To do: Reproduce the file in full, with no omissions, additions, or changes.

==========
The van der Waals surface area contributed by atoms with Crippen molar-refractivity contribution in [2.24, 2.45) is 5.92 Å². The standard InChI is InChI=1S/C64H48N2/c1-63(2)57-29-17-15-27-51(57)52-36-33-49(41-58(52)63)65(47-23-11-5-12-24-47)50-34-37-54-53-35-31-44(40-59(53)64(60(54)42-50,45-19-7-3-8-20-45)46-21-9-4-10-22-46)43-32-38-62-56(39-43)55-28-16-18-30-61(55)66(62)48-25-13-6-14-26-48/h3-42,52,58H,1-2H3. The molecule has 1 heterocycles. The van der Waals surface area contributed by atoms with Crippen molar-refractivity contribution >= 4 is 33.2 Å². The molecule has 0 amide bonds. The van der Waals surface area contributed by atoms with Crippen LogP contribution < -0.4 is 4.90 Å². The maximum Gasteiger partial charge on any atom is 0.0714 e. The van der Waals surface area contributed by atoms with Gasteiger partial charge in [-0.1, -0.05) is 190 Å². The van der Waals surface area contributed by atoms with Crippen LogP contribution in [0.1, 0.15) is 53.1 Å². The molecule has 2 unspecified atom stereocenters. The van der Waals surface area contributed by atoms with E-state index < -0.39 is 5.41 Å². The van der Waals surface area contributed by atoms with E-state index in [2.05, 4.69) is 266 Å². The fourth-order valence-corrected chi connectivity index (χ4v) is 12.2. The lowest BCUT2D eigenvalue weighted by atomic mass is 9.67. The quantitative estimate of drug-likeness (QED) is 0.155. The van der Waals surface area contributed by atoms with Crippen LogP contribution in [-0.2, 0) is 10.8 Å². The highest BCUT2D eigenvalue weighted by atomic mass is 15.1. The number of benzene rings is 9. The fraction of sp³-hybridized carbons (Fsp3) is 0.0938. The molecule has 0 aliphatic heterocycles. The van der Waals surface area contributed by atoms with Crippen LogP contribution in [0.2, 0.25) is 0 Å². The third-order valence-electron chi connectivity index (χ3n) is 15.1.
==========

The van der Waals surface area contributed by atoms with Crippen molar-refractivity contribution in [2.24, 2.45) is 5.92 Å². The standard InChI is InChI=1S/C64H48N2/c1-63(2)57-29-17-15-27-51(57)52-36-33-49(41-58(52)63)65(47-23-11-5-12-24-47)50-34-37-54-53-35-31-44(40-59(53)64(60(54)42-50,45-19-7-3-8-20-45)46-21-9-4-10-22-46)43-32-38-62-56(39-43)55-28-16-18-30-61(55)66(62)48-25-13-6-14-26-48/h3-42,52,58H,1-2H3. The molecule has 1 heterocycles. The van der Waals surface area contributed by atoms with Crippen molar-refractivity contribution >= 4 is 33.2 Å². The molecule has 0 amide bonds. The van der Waals surface area contributed by atoms with Crippen LogP contribution < -0.4 is 4.90 Å². The maximum Gasteiger partial charge on any atom is 0.0714 e. The van der Waals surface area contributed by atoms with Gasteiger partial charge in [-0.1, -0.05) is 190 Å². The van der Waals surface area contributed by atoms with Crippen LogP contribution in [0.1, 0.15) is 53.1 Å². The molecule has 2 unspecified atom stereocenters. The van der Waals surface area contributed by atoms with E-state index < -0.39 is 5.41 Å². The van der Waals surface area contributed by atoms with E-state index in [2.05, 4.69) is 266 Å². The fourth-order valence-corrected chi connectivity index (χ4v) is 12.2. The lowest BCUT2D eigenvalue weighted by atomic mass is 9.67. The quantitative estimate of drug-likeness (QED) is 0.155. The van der Waals surface area contributed by atoms with Crippen LogP contribution in [-0.2, 0) is 10.8 Å². The highest BCUT2D eigenvalue weighted by atomic mass is 15.1. The number of benzene rings is 9. The fraction of sp³-hybridized carbons (Fsp3) is 0.0938. The molecule has 0 aliphatic heterocycles. The van der Waals surface area contributed by atoms with Crippen LogP contribution in [0.2, 0.25) is 0 Å². The third-order valence-electron chi connectivity index (χ3n) is 15.1.